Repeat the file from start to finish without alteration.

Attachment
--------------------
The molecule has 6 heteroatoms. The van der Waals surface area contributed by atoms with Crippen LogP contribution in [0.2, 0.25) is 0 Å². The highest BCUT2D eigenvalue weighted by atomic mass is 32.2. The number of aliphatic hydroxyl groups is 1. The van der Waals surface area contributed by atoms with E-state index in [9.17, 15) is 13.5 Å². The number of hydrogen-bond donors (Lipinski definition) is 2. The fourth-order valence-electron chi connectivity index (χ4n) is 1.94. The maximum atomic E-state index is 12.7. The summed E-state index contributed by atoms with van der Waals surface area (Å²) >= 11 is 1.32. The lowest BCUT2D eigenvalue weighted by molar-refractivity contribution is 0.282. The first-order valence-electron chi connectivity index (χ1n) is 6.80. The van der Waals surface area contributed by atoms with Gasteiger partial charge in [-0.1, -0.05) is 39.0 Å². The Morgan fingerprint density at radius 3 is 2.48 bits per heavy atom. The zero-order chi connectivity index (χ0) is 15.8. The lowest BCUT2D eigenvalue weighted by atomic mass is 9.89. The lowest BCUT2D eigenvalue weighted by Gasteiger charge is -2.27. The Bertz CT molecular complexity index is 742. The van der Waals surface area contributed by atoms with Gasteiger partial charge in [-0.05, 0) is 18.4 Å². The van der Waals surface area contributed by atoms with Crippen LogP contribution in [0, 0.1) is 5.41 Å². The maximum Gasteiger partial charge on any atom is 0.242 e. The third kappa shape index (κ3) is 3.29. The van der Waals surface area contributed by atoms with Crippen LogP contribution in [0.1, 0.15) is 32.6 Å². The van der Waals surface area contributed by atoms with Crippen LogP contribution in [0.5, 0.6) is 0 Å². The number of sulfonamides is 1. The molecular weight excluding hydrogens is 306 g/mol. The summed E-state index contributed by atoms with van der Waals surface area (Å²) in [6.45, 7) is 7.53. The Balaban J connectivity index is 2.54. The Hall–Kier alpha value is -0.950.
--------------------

The molecule has 6 heteroatoms. The van der Waals surface area contributed by atoms with Crippen LogP contribution in [0.2, 0.25) is 0 Å². The highest BCUT2D eigenvalue weighted by atomic mass is 32.2. The number of aliphatic hydroxyl groups is 1. The van der Waals surface area contributed by atoms with E-state index in [9.17, 15) is 13.5 Å². The number of hydrogen-bond donors (Lipinski definition) is 2. The fourth-order valence-electron chi connectivity index (χ4n) is 1.94. The maximum atomic E-state index is 12.7. The summed E-state index contributed by atoms with van der Waals surface area (Å²) >= 11 is 1.32. The lowest BCUT2D eigenvalue weighted by molar-refractivity contribution is 0.282. The first-order valence-electron chi connectivity index (χ1n) is 6.80. The van der Waals surface area contributed by atoms with Gasteiger partial charge in [-0.1, -0.05) is 39.0 Å². The Morgan fingerprint density at radius 3 is 2.48 bits per heavy atom. The zero-order chi connectivity index (χ0) is 15.8. The lowest BCUT2D eigenvalue weighted by atomic mass is 9.89. The lowest BCUT2D eigenvalue weighted by Gasteiger charge is -2.27. The Bertz CT molecular complexity index is 742. The van der Waals surface area contributed by atoms with Gasteiger partial charge in [-0.05, 0) is 18.4 Å². The van der Waals surface area contributed by atoms with Crippen LogP contribution in [0, 0.1) is 5.41 Å². The maximum Gasteiger partial charge on any atom is 0.242 e. The third kappa shape index (κ3) is 3.29. The van der Waals surface area contributed by atoms with Crippen LogP contribution in [0.1, 0.15) is 32.6 Å². The van der Waals surface area contributed by atoms with Crippen LogP contribution in [0.5, 0.6) is 0 Å². The number of sulfonamides is 1. The molecular weight excluding hydrogens is 306 g/mol. The summed E-state index contributed by atoms with van der Waals surface area (Å²) in [6.45, 7) is 7.53. The Balaban J connectivity index is 2.54. The Hall–Kier alpha value is -0.950.